IT IS gratifying to note that the International Day of Yoga was celebrated on June 21 all over the world, with Indian Prime Minister Narendra Modi himself taking to a mat in New Delhi to celebrate the ancient practice ("Modi hails yoga day as 'new era of peace'"; last Monday). The event was a success, with more than 190 countries participating.
Yoga not only helps improve physical well-being, but can also give calmness of mind through exercises like pranayama (breathing exercise) and dhyana (meditation).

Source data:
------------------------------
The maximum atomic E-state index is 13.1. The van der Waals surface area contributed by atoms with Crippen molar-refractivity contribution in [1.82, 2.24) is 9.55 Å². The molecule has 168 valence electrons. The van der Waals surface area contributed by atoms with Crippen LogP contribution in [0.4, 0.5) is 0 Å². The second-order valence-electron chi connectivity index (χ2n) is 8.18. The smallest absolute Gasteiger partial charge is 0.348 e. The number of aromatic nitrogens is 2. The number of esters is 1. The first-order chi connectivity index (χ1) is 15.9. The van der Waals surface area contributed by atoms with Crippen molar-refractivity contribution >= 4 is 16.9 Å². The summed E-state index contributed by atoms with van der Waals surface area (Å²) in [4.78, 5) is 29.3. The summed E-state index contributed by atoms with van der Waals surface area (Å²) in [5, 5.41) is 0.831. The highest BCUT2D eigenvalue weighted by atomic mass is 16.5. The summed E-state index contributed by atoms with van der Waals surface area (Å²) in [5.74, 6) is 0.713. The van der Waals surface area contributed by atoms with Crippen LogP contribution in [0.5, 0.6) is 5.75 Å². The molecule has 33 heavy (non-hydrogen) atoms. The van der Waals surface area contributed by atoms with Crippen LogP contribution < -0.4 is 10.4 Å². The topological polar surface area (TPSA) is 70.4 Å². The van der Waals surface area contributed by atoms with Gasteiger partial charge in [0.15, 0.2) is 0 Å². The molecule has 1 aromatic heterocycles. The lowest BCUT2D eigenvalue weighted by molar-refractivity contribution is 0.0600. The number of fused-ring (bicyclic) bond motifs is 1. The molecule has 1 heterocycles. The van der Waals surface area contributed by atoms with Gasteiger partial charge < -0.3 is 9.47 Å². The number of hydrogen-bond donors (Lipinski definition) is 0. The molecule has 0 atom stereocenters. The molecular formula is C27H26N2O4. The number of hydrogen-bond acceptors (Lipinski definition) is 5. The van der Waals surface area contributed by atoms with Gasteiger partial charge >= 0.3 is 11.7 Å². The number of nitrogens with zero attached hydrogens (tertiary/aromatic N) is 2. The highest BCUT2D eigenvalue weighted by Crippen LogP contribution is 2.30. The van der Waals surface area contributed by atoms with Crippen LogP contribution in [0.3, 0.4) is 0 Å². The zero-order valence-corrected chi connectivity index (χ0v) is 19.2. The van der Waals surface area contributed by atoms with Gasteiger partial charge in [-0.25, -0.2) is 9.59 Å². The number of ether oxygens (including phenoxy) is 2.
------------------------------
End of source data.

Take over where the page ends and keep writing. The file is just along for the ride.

It is also reported to be effective in helping to manage problems such as high blood pressure and obesity.
Yoga originated in India more than 5,000 years ago, when the sage Patanjali was believed to have devised a system of yogic asanas, or postures, and breathing patterns.
However, in recent times, we find various versions of this ancient practice - combining gymnastics, aerobics and fitness exercises - being touted by their practitioners as different types of "modern yoga".
Pure yoga has to be done at a slow pace, under the strict supervision of yoga masters, as any wrong asanas will bring adverse effects.
To realise the full benefits of yoga, one should combine it with a sensible diet and develop a tension-free lifestyle.